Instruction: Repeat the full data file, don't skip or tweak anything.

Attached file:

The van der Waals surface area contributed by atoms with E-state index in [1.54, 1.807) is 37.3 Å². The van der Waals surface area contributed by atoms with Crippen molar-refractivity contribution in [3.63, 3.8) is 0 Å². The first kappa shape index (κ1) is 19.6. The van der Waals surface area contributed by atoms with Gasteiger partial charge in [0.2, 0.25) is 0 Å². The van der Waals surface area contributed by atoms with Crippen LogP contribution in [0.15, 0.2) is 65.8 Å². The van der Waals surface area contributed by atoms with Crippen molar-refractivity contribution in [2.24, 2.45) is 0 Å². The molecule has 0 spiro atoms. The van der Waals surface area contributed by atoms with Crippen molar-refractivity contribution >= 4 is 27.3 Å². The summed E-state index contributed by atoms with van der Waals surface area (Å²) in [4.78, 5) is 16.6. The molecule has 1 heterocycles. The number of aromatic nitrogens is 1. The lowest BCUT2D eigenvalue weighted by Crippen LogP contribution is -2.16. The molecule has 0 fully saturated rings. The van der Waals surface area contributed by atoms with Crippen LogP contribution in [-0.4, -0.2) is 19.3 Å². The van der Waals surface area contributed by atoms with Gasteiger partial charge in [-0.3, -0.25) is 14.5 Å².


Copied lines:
The van der Waals surface area contributed by atoms with E-state index in [1.54, 1.807) is 37.3 Å². The van der Waals surface area contributed by atoms with Crippen molar-refractivity contribution in [3.63, 3.8) is 0 Å². The first kappa shape index (κ1) is 19.6. The van der Waals surface area contributed by atoms with Gasteiger partial charge in [0.2, 0.25) is 0 Å². The van der Waals surface area contributed by atoms with Crippen LogP contribution in [0.15, 0.2) is 65.8 Å². The van der Waals surface area contributed by atoms with Crippen molar-refractivity contribution in [2.24, 2.45) is 0 Å². The molecule has 0 spiro atoms. The van der Waals surface area contributed by atoms with Crippen molar-refractivity contribution >= 4 is 27.3 Å². The summed E-state index contributed by atoms with van der Waals surface area (Å²) in [4.78, 5) is 16.6. The molecule has 1 heterocycles. The number of aromatic nitrogens is 1. The lowest BCUT2D eigenvalue weighted by Crippen LogP contribution is -2.16. The molecule has 0 fully saturated rings. The van der Waals surface area contributed by atoms with Crippen LogP contribution in [-0.4, -0.2) is 19.3 Å². The van der Waals surface area contributed by atoms with Gasteiger partial charge in [-0.3, -0.25) is 14.5 Å².